Harry Potter fans celebrate 20 years of magic with social media spells

Harry Potter fans celebrate 20 years of magic with social media spells
Posted at 11:00 AM, Jun 26, 2017
and last updated 2017-06-26 08:01:00-04

(RNN) – The Boy Who Lived continues to live on in pop culture.

Social media outlets are celebrating the 20th anniversary of the first Harry Potter book with special features based on the wizarding world.

Facebook is creating a little magic by applying colors to the four houses of Hogwarts School of Witchcraft and Wizardry when you type in Gryffindor, Hufflepuff, Ravenclaw or Slytherin into your status.

Also by typing in "Harry Potter," the words turn Gryffindor red, but other characters aren't afforded the Facebook magic. Oh, and there's a little wand flourish, too.

However, it doesn’t seem to be a universal update, and it may depend on your web browser and country.

On Twitter, there is a Harry Potter emoji that features Potter’s famous lightning-shaped scar above round glasses. Follow along at the hashtag #HarryPotter20

Your tweet could even be featured in Kings Cross station in London, where young wizards and witches caught the train to Hogwarts on Platform 9 3/4.

SnapChat is featuring a filter with the scar and glasses, as well.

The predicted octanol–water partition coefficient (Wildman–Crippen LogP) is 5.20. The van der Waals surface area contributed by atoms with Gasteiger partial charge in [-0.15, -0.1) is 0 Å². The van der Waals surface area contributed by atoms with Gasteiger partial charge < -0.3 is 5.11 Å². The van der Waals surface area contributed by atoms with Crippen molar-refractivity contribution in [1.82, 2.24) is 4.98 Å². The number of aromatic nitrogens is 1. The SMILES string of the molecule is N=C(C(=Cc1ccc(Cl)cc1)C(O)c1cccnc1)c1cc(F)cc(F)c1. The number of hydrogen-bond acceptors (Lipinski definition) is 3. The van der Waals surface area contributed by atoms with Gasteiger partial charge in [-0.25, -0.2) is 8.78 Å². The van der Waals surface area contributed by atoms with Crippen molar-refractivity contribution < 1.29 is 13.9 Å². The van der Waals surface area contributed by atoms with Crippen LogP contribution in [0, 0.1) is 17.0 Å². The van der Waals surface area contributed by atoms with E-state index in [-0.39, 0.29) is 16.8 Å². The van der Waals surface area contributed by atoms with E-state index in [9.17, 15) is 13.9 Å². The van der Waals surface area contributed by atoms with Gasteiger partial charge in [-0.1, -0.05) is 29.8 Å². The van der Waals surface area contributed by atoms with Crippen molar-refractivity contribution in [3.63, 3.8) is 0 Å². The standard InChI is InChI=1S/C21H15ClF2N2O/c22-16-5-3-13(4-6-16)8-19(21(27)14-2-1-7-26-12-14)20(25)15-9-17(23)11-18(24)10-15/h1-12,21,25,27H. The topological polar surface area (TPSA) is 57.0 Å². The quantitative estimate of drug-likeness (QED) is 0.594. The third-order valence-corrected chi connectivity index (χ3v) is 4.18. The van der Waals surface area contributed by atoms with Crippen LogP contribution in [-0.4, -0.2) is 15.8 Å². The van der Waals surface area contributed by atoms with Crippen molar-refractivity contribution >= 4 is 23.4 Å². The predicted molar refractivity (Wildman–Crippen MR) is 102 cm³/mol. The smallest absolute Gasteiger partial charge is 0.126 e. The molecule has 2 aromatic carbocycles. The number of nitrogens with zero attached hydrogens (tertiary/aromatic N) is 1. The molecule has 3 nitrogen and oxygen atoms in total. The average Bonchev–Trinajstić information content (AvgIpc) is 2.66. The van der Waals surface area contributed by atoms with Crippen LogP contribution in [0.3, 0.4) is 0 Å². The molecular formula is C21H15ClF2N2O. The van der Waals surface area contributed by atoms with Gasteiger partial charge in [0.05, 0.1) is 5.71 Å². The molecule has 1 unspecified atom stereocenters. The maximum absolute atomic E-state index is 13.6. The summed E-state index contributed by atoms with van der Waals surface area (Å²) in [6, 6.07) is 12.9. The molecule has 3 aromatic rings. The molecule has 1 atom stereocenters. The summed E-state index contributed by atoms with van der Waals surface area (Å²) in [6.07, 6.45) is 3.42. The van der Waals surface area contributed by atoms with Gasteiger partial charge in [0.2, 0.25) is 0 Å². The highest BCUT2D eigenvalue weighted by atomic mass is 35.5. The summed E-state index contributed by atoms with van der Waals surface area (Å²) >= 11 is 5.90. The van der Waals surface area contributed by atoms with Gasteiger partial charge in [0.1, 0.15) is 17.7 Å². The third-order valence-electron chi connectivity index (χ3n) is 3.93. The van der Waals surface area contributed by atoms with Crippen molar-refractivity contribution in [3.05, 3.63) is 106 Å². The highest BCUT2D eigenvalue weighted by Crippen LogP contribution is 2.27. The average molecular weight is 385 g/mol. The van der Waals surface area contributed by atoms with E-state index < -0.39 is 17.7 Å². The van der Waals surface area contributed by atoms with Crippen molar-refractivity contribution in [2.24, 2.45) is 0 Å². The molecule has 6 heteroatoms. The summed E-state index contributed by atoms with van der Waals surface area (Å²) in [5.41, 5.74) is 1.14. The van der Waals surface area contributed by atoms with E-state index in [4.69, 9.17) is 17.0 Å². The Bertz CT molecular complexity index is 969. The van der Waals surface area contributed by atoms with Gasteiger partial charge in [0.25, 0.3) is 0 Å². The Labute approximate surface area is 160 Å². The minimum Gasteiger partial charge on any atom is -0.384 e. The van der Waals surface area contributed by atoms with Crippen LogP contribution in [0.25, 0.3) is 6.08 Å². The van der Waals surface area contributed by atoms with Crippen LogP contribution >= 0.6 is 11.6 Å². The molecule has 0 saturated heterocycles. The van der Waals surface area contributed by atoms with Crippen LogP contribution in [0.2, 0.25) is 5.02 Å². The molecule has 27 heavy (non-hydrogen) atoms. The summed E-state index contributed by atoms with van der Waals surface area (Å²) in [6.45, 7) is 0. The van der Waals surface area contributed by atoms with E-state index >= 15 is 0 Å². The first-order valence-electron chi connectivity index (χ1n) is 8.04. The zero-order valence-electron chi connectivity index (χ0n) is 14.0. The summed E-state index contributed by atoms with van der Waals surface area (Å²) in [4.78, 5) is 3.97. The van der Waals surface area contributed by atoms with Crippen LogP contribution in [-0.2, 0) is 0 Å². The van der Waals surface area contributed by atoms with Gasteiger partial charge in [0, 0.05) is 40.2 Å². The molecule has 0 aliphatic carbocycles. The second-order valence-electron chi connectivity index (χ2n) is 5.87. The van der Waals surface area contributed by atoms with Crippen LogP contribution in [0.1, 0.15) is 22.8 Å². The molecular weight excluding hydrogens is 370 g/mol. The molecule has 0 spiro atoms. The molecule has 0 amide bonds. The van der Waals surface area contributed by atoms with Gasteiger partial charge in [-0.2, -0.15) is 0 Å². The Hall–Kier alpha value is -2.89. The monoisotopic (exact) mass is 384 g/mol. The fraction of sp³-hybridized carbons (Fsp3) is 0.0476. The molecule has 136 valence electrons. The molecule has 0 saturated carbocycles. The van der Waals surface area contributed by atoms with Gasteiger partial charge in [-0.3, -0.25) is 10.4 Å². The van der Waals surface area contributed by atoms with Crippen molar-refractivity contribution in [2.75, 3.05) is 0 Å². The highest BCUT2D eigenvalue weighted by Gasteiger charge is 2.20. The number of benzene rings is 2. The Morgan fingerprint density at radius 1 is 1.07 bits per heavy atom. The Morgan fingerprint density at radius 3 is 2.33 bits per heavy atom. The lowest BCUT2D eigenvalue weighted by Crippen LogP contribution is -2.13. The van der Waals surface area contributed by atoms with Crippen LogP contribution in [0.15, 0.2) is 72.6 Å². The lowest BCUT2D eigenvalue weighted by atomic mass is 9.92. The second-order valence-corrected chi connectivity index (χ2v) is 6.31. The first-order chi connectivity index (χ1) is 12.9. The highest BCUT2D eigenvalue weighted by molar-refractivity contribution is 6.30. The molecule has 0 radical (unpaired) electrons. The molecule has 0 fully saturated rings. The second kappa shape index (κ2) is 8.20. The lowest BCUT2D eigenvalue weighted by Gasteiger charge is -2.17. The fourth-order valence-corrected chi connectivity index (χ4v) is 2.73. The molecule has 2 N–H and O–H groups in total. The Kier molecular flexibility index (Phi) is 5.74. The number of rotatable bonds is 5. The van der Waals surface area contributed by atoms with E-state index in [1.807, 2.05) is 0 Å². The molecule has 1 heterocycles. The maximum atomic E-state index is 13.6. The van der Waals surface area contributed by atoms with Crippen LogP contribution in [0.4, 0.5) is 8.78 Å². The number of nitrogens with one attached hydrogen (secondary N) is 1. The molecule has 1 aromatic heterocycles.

On June 23, 1997, Bloomsbury published Harry Potter and the Philosopher’s Stone, which is the title in the UK. The book was renamed Harry Potter and the Sorcerer’s Stone for its U.S. debut a year later, published by Scholastic.

Author J.K. Rowling said the book was rejected by “loads” of publishing houses before Bloomsbury took a chance.

Twenty years ago, Rowling was a single mother of two living on welfare and wrote most of the first book at a café in Edinburgh. Now her seven-book series has sold more than 450 million copies worldwide and been translated into 79 languages, and that café - The White Elephant House – is a tourist attraction.

After the Sorcerer’s Stone, the other books followed (Harry Potter and the Chamber of Secrets; Harry Potter and the Prisoner of Azkaban, Harry Potter and the Goblet of Fire, Harry Potter and the Order of the Phoenix, Harry Potter and the Half-Blood Prince; and Harry Potter and the Deathly Hallows,) along with the movies.

The phenomenon saw long lines waiting for the next installment at bookstores, which made each book release into large events such as midnight release parties and even created security issues. Supposedly someone tried to leak "The Half-Blood Prince" online, but it was determined to be a fake.

The movies made stars out of three kids who continue to act as adults; Daniel Radcliffe, Emma Watson, and Rupert Grint.

The books are credited with increasing literacy and an interest in reading by kids – and maybe a few adults. 

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